Earlier this month, for the first time in more than a decade, the chain began offering bundles of coffee and breakfast food starting at $5. “50% off a drink. It’s on,” Starbucks said in a recent email to customers. “Keep checking the app all summer for more deals heading your way.”

A $5 meal deal at Starbucks too, fancy that. I cannot comment on meal deals at Starbucks because I have never been to one.

However, I can ask: How many people think as I do that McNuggets are inedible pieces of fried fat?

Returning to Starbucks, even if I did drink coffee, I would not pay $10 for it.

McRib Flashback

On February 2, 2013, I commented Yum! The McRib is Back, Get Yours Today (After You Find Out What’s In It); The Secret’s in the Sauce!

McDonald’s McRib is famous in some circles for utilizing what’s known as ‘restructured meat’ technology. Since McDonald’s knows you’d never eat a pig heart, tongue, or stomach on your plate, they decided instead to grind up these ingredients and put them into the form of a typical rib. That way, consumers won’t know what they’re putting into their mouths. As the Chicago Mag reported, the innovator of this technology back in 1995 said it best:

“Most people would be extremely unhappy if they were served heart or tongue on a plate… but flaked into a restructured product it loses its identity. Such products as tripe, heart, and scalded stomachs…”

So in other words, it’s not actually a rib. Instead, it’s a combination of unwanted animal scraps processed down in major facilities and ‘restructured’ into the form of a rib. Then, 70 additives, chemicals, fillers, and GMO ingredients later, you have a ‘meat’ product that tastes like ribs.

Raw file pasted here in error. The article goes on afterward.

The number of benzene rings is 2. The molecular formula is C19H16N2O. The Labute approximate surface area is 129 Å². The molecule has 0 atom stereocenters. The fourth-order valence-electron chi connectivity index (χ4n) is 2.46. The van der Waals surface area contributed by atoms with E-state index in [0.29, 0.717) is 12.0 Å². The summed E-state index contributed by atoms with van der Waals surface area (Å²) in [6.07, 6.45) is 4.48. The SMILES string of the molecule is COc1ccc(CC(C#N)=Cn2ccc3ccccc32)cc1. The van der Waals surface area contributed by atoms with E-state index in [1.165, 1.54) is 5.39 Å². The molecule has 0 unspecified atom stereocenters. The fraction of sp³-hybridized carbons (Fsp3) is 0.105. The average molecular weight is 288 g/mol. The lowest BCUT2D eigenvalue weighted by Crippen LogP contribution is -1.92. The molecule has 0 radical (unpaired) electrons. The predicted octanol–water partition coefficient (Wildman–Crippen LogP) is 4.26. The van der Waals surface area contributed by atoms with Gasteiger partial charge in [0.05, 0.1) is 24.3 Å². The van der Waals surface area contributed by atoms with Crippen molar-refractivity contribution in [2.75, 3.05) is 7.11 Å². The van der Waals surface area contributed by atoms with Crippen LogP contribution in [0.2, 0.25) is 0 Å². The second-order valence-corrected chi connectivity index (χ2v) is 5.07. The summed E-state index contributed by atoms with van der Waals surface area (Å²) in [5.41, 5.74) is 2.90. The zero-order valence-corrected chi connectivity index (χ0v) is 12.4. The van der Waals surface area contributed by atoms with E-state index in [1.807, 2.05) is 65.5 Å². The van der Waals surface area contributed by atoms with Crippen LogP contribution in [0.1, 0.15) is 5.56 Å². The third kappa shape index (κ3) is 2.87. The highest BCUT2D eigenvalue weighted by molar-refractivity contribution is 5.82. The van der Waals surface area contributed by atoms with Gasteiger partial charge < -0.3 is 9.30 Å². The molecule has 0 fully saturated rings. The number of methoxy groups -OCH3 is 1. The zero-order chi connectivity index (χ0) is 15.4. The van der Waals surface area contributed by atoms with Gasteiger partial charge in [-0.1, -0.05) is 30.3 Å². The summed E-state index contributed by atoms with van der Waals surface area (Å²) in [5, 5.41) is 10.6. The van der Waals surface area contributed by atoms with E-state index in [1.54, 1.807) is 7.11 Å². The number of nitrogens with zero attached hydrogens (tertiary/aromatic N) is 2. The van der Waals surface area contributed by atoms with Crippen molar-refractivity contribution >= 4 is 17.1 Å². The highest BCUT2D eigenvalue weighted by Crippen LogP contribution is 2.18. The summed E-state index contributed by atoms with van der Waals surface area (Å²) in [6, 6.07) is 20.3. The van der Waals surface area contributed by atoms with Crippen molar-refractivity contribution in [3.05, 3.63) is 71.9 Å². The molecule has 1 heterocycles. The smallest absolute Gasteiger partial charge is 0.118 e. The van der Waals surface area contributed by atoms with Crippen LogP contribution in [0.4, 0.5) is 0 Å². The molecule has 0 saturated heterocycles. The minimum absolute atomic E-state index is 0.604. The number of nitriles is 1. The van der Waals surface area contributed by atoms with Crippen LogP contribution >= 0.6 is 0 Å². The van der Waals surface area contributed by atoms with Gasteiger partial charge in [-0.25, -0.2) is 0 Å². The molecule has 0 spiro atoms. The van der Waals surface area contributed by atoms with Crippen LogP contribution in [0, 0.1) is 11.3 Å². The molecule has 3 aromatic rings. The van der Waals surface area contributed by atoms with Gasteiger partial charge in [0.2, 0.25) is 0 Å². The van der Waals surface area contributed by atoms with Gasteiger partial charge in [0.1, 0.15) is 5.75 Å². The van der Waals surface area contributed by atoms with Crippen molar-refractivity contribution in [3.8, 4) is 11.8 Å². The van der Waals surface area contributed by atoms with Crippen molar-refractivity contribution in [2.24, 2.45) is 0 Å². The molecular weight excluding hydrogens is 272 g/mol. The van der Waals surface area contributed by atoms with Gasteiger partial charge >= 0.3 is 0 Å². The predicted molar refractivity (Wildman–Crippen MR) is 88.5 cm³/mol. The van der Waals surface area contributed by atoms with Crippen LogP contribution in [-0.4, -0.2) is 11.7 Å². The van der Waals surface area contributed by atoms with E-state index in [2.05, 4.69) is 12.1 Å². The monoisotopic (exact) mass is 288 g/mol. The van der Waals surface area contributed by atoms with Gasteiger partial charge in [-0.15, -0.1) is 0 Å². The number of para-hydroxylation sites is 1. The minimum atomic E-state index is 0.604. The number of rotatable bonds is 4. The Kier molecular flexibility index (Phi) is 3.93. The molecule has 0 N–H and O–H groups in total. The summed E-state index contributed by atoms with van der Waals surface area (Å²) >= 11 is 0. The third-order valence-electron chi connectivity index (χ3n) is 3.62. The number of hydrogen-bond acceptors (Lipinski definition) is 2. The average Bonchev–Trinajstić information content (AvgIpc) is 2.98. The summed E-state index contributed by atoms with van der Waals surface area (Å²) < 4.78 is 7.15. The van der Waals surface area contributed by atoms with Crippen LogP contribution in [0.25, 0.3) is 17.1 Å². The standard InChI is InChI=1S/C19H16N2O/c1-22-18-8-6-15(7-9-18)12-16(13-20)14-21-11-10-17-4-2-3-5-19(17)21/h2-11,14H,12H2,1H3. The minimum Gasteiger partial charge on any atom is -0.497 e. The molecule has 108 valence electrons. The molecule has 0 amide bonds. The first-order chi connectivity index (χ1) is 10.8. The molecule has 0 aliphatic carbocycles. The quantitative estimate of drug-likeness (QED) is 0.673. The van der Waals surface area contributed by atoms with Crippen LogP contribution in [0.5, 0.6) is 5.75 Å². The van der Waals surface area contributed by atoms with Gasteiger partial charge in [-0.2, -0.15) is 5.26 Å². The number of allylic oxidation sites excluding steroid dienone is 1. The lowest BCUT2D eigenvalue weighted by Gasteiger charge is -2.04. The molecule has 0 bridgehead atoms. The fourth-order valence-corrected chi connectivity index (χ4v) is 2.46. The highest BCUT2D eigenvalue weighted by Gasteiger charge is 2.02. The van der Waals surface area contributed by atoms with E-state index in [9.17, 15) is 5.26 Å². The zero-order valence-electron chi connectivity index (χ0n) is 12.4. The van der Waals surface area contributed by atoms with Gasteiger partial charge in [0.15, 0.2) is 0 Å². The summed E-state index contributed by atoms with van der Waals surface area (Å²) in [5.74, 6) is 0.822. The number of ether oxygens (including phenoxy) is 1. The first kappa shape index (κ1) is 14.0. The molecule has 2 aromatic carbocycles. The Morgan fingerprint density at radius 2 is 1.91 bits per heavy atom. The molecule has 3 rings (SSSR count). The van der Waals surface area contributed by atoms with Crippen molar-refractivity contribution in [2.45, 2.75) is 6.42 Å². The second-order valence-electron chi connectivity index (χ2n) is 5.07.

I sure hope that whets your appetite, because as we all know “Parts is Parts”.

By the way, I have no idea what Wendy’s did to their chicken sandwich but whatever it was, they ruined it. The new batter tastes like Elmer’s glue.

This happened in 2020 when it replaced the Homestyle Chicken Sandwich with the Classic Chicken Sandwich. But other than the now inedible coating, at least a Wendy’s chicken sandwich is still one part.

Breadsticks at Olive Garden Highlight Financial Strain on America’s Middle Class

In case you missed it, please see my June 20 post, Breadsticks at Olive Garden Highlight Financial Strain on America’s Middle Class

Traffic at Olive Garden is up 3.9 percent but but same store sales are down 1.5 percent. Are people filling up on unlimited breadsticks? Drinking less wine?

Retail Sales Were Very Weak in May Counting Negative Revisions

Nominal and Real (inflation adjusted by the CPI) retail sales chart by Mish.

On June 18, I commented Retail Sales Were Very Weak in May Counting Negative Revisions

If someone tell you the consumer is strong, please have them read this post. The strong consumer is all a mirage of inflation.

Discretionary Spending

All of the articles in this post have one thing in common. They are all about discretionary spending.

Consumers are tapped out and that is the first, if not only thing consumers can cut back on.

Tyler Mitchell

By Tyler Mitchell

Tyler is a renowned journalist with years of experience covering a wide range of topics including politics, entertainment, and technology. His insightful analysis and compelling storytelling have made him a trusted source for breaking news and expert commentary.